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Territory of States

  • Rainer Hofmann
  • Juliane Kokott
  • Karin Oellers-Frahm
  • Stefan Oeter
  • Andreas Zimmermann

Abstract

The Parties have argued at length over how the present dispute is to be classified in terms of a distinction sometimes made by legal writers between “frontier disputes” or “delimitation disputes”, and “disputes as to attribution of territory”. According to this distinction, the former refer to delimitation operations affecting what has been described as “a portion of land which is not geographically autonomous” whereas the object of the latter is the attribution of sovereignty over the whole of a geographical entity. Both Parties seem ultimately to have accepted that the present dispute belongs rather to the category of delimitation disputes, even though they fail to agree on the conclusions to be drawn from this. In fact, however, in the great majority of cases, including this one, the distinction outlined above is not so much a difference in kind but rather a difference of degree as to the way the operation in question is carried out. The effect of any delimitation, no matter how small the disputed area crossed by the line, is an apportionment of the areas of land lying on either side of the line. In the present case, it may be noted that the Special Agreement, in Article I, refers not merely to a line to be drawn, but to a disputed “area”, which it defines as consisting of a “band” of territory encompassing the “region” of the Béli. Moreover, the effect of any judicial decision rendered either in a dispute as to attribution of territory or in a delimitation dispute, is necessarily to establish a frontier. It is not without interest that certain recent codifying conventions have used formulae such as a treaty which “establishes a boundary” or a “boundary established by a treaty” to cover both delimitation treaties and treaties ceding or attributing territory (cf. Vienna Convention on the Law of Treaties, Art. 62; Vienna Convention on Succession of States in respect of Treaties, Art. 11). In both cases, a clarification is made of a given legal situation with declaratory effect from the date of the legal title upheld by the court. This clarification is itself a new element; it was because the parties wished to see that element introduced that they went to court at all. If there had been no dispute or uncertainty, they would not have wished to do so. Hence it is not so much the nature and qualification of the present dispute as the Statute of the Court and the terms of the Special Agreement which must determine the nature and extent of the Chamber’s task and functions in this case.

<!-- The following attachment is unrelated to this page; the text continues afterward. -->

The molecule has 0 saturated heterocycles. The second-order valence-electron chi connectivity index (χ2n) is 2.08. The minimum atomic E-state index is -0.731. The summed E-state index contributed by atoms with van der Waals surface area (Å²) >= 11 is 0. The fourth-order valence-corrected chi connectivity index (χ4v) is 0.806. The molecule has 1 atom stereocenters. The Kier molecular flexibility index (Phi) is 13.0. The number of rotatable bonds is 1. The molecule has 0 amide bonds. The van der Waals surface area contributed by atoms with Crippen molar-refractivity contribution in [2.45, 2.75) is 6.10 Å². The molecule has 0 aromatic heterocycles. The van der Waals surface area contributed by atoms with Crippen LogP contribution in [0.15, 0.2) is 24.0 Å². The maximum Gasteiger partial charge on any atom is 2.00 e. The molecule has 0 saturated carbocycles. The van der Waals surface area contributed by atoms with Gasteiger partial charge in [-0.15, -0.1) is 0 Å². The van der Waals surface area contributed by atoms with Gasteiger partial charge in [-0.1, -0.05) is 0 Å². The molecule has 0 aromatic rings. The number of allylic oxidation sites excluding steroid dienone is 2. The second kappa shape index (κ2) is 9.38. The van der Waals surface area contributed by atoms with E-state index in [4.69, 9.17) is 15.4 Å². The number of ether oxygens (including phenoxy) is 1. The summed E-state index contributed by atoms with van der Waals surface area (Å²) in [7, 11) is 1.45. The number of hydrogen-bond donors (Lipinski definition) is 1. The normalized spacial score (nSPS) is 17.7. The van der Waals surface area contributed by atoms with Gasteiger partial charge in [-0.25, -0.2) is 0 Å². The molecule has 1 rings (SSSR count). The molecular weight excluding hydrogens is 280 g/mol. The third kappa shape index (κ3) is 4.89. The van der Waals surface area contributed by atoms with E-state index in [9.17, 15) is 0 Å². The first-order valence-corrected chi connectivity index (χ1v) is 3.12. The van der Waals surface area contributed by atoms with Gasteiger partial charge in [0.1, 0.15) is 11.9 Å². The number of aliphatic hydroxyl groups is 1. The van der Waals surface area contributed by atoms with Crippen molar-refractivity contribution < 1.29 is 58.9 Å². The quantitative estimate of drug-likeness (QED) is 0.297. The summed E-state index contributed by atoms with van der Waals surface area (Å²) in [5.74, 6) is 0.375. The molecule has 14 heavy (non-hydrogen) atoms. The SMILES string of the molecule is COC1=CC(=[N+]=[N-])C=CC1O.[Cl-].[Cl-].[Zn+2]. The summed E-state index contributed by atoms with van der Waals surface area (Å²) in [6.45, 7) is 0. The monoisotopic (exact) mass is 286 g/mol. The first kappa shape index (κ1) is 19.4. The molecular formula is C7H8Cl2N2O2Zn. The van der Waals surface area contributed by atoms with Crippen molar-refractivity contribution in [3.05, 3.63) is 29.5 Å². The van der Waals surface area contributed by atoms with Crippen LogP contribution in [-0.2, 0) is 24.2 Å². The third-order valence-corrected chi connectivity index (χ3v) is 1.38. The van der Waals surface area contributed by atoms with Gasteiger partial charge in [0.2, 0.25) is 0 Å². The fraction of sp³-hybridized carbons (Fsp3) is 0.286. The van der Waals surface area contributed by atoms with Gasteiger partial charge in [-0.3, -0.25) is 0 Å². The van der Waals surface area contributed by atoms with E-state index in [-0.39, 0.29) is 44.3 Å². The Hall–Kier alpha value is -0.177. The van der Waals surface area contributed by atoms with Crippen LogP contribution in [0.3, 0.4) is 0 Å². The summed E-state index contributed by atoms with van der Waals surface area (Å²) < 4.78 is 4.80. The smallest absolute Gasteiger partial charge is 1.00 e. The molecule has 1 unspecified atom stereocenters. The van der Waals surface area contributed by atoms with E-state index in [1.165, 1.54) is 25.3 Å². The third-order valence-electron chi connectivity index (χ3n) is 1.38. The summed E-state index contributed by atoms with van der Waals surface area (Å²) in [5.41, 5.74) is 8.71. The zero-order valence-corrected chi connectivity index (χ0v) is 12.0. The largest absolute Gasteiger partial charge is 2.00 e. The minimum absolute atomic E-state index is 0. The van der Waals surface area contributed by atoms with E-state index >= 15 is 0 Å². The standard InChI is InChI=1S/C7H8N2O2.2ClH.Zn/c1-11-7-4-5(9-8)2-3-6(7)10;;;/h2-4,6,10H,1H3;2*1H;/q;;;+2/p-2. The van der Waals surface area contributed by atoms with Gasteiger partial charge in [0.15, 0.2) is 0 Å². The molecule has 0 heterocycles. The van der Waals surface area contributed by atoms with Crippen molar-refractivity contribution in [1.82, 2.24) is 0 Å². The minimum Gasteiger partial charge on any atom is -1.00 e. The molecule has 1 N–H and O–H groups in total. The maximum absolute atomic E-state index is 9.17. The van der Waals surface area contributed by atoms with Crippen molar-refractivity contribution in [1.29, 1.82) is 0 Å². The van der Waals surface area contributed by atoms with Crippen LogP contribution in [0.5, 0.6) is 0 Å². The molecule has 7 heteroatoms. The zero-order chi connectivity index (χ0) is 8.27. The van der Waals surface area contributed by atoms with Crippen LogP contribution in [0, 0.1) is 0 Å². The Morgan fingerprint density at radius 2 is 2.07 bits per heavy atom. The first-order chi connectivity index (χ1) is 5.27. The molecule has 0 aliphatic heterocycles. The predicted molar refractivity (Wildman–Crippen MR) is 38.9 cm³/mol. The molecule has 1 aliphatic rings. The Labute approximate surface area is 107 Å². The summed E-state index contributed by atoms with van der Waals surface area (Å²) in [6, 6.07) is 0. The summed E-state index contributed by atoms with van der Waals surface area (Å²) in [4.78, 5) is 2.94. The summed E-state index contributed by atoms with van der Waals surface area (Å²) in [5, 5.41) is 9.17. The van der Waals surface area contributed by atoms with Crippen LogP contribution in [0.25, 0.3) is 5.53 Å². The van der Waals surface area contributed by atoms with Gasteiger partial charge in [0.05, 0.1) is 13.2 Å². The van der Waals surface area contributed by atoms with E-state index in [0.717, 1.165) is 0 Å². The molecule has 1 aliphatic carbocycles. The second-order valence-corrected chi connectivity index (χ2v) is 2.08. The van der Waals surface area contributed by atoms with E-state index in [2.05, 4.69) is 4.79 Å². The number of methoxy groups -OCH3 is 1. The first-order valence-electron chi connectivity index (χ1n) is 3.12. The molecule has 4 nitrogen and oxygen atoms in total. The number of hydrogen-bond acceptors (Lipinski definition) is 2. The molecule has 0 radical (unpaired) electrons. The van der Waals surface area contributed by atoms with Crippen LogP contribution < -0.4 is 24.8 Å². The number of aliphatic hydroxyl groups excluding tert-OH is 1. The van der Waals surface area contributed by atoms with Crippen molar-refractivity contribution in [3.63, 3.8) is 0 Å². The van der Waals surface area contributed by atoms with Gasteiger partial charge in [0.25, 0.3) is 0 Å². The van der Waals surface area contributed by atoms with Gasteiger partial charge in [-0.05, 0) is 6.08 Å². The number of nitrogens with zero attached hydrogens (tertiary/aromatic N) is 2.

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Copyright information

© Springer-Verlag Berlin Heidelberg 1993

Authors and Affiliations

  • Rainer Hofmann
  • Juliane Kokott
  • Karin Oellers-Frahm
  • Stefan Oeter
  • Andreas Zimmermann

There are no affiliations available

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